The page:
A lot of cool gadgets will be announced this week at CES. But so far, the most astounding thing I've seen here has to do with the management of the conference itself. In many areas where the conference is being held there is no WiFi. I repeat: There is no WiFi in much of the Consumer Electronics Show. Sure, it's available in the press room, but not, as far as I can tell, anywhere else in the Sands Expo. (The show is held at the Las Vegas Convention Center and the Sands, and the LVCC does have pretty good WiFi coverage.) (UPDATE: I take it back. The LVCC has only spotty WiFi coverage.)
But here's the truly remarkable part. Before I figured out that the WiFi was virtually nonexistent at the Sands, I asked several staff members whether there would be wireless access at the show. They were all wearing these bright, welcoming "Ask me!" buttons. And yet, the first four people I talked to didn't even understand the question. "There are some kiosks right around the corner," one person offered. When I explained that I just wanted to be able to sit down and get online with my laptop, she added helpfully, "There are lots of chairs around."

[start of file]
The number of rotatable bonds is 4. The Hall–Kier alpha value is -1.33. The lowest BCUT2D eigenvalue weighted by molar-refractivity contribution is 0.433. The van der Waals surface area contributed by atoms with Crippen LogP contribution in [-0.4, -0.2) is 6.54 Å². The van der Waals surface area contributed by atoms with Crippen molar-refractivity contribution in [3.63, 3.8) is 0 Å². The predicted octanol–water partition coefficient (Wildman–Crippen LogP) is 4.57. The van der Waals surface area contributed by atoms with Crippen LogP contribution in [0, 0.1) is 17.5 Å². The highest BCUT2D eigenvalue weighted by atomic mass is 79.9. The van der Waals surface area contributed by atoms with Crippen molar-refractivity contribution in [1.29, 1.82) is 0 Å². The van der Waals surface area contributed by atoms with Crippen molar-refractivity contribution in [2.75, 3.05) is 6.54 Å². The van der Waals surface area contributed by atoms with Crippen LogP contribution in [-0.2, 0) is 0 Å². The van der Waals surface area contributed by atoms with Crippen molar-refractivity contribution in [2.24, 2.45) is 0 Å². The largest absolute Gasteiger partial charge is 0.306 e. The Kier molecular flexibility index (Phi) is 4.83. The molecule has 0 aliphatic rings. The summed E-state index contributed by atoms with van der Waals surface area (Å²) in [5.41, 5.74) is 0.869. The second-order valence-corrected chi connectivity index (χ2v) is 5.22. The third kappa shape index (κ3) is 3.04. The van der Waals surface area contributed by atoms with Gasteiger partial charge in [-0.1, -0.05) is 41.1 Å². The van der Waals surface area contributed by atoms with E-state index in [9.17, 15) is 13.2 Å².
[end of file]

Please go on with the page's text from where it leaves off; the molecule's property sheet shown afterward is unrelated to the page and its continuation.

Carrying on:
Lesson number 1: We're living in a digital world. If you're hosting a conference, and you invite a bunch of journalists, make it easy for them to get online.
Lesson number 2: Train your staff! To me, it seems obvious that questions about wireless Internet access would be plentiful at the Consumer Electronics Show. Why didn't the staff know the answer?
And, perhaps more importantly, why didn't they try to find out? Why didn't they say, "Let me call and find out the answer for you"? Instead, I was met largely with blank stares. I literally talked to ten people before I figured out the answer. Some didn't understand what WiFi was; others didn't know whether it was available or not; others thought it was available when it clearly wasn't. Only Cindy in the press room (thanks Cindy!) actually made an effort to track down the answer for me, by picking up her phone and calling someone who knew something about it.
This is textbook bad customer service. Journalists don't have to pay to attend CES, so we're technically not "customers." But if they're providing me with such terrible service, I'm sure they're giving it to the paying attendees as well.
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